1 Introduction

LSM-tree stands for Log-Structured Merge Tree. It is a data structure used in computer systems, particularly in storage and database systems, to efficiently manage and store large volumes of data with high write throughput.

The LSM-tree structure is designed to optimize write operations, which are typically more expensive in traditional storage structures. It achieves this by leveraging the characteristics of sequential disk I/O and reducing the number of random disk accesses.

The basic idea behind LSM-trees is to separate write and read operations by maintaining multiple levels of data structures. When data is written, it is first inserted into an in-memory component called a memtable, which serves as a write buffer. The memtable is typically implemented as a skip list or a hash table for efficient insertion and retrieval.

Periodically, the contents of the memtable are flushed to disk as sorted run files, also known as SSTables (Sorted String Tables). SSTables are immutable and ordered by the keys, which allows efficient sequential reads. Each SSTable corresponds to a specific time interval or a size limit.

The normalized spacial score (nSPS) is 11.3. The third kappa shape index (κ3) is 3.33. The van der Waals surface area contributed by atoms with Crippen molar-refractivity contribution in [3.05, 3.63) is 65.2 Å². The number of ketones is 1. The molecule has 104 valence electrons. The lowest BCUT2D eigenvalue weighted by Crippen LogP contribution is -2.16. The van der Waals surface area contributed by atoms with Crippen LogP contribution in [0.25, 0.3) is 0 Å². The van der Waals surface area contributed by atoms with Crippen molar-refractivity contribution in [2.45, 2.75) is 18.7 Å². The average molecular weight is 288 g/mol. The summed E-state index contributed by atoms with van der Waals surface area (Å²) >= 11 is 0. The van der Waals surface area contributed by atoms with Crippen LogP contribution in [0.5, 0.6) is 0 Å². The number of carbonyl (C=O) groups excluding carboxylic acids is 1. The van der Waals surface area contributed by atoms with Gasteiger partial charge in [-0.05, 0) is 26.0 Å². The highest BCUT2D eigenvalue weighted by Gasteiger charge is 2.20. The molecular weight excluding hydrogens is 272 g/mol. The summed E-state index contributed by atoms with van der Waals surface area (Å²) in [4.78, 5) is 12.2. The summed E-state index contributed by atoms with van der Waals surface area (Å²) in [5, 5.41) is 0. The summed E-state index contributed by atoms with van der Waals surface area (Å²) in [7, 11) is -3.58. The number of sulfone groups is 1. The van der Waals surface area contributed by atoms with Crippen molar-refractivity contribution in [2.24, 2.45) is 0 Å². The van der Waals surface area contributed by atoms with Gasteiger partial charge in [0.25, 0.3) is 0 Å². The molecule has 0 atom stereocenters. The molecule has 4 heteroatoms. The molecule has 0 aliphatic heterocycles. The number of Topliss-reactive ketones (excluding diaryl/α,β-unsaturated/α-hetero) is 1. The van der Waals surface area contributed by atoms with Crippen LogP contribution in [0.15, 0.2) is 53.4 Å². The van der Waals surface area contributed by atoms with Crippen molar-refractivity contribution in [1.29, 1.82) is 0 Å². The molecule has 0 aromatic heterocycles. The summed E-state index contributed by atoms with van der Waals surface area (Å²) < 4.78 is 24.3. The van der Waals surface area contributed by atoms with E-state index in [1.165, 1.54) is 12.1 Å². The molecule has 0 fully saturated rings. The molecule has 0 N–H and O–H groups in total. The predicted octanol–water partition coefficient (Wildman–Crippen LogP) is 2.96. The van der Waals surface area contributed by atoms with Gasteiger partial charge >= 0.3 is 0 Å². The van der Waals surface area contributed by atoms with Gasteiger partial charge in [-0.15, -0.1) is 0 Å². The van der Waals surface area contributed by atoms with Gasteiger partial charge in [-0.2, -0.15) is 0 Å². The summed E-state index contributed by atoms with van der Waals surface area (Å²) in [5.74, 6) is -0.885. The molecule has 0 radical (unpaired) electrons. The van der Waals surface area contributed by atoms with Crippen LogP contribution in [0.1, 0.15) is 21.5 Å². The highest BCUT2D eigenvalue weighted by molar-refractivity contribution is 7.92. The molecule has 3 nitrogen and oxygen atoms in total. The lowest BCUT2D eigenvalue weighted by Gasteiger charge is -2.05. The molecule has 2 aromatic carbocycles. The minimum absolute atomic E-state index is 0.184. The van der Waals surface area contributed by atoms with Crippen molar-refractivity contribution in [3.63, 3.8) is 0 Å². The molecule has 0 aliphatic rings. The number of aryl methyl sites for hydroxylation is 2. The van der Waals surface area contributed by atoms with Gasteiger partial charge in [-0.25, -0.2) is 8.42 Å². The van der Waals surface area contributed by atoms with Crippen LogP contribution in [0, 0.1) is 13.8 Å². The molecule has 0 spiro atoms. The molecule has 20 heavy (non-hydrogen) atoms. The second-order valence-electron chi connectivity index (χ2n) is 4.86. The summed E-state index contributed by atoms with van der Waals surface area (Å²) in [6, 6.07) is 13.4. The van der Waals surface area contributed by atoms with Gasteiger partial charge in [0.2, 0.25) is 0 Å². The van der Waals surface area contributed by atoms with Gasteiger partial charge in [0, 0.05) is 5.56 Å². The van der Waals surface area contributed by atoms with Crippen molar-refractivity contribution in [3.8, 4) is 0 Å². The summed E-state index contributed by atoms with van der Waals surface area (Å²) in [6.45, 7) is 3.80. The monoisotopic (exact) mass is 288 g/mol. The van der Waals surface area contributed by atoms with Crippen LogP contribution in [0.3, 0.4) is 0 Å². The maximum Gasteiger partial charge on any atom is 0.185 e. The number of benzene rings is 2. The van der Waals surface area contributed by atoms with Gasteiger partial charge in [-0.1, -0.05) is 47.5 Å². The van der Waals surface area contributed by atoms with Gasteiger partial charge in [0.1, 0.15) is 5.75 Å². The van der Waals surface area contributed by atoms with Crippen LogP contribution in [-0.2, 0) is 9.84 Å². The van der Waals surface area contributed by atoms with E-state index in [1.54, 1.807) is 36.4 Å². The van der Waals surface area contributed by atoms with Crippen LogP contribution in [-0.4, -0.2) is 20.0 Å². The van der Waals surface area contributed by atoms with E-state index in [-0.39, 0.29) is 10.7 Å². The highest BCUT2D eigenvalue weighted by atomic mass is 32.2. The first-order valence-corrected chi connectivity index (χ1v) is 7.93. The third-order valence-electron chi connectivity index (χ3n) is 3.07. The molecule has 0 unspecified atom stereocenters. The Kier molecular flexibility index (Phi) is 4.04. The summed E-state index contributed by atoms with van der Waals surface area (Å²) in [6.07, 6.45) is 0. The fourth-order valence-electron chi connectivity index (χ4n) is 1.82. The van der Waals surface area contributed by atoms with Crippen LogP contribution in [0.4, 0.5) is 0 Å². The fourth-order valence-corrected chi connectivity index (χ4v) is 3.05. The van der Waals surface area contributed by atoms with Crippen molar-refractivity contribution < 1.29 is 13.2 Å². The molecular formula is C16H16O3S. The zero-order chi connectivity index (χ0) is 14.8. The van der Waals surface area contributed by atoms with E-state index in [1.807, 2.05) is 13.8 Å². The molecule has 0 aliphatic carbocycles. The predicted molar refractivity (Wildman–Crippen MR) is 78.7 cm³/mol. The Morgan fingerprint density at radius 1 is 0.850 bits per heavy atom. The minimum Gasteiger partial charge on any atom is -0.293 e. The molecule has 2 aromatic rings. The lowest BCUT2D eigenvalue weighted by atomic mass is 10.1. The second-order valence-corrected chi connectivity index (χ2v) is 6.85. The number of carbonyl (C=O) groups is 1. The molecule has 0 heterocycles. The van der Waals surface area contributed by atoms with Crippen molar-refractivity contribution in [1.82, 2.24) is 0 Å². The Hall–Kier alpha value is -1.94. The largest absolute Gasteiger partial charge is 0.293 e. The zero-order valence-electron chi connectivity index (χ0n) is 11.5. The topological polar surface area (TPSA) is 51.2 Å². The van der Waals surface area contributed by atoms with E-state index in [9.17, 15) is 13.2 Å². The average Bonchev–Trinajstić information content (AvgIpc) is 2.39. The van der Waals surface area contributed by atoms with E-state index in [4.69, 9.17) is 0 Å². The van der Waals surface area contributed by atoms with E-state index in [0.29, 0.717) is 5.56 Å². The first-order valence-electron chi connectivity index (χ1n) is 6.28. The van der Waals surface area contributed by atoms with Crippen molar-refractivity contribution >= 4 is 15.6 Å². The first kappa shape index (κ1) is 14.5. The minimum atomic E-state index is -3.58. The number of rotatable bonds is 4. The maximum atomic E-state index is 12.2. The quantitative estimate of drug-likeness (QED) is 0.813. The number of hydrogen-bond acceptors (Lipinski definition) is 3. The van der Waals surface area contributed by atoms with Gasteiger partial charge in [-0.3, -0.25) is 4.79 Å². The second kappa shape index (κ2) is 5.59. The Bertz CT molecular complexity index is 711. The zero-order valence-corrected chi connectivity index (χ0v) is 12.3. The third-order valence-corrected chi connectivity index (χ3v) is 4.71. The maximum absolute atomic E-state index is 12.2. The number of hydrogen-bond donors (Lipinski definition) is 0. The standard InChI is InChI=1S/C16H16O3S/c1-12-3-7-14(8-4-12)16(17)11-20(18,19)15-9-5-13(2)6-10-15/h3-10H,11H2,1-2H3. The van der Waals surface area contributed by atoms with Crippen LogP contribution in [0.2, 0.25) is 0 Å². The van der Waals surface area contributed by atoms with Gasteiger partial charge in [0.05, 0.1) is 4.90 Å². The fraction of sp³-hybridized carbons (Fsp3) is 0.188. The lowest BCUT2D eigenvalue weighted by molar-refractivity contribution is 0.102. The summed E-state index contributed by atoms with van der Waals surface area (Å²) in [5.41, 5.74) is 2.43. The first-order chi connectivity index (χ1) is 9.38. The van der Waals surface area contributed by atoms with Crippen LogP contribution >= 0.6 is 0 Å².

To handle read operations efficiently, LSM-trees use a combination of the in-memory memtable and the on-disk SSTables. When a read request arrives, the LSM-tree first checks the memtable for the requested data. If the data is not found there, it searches the SSTables in a bottom-up manner, starting from the most recent SSTable to the oldest. This process is known as a merge operation.

To maintain consistency and prevent data inconsistencies between the memtable and SSTables, LSM-trees employ background compaction processes. Compaction merges overlapping or redundant data from SSTables into a new, compacted SSTable. This process reduces the number of SSTables and helps to optimize read performance.

LSM-trees provide several advantages:

  1. Efficient write performance: The LSM-tree structure optimizes write operations by buffering writes in an in-memory component and reducing disk random accesses.
  2. Scalability: LSM-trees can efficiently handle large volumes of data and scale horizontally by adding more machines to the system.
  3. Crash recovery: The LSM-tree’s append-only design and use of SSTables make crash recovery simpler and faster by replaying the write-ahead logs.
  4. Flexibility: LSM-trees can be tuned to balance the trade-offs between write and read performance based on system requirements.

LSM-trees are widely used in various storage and database systems, including Apache Cassandra, LevelDB, RocksDB, and HBase, to name a few.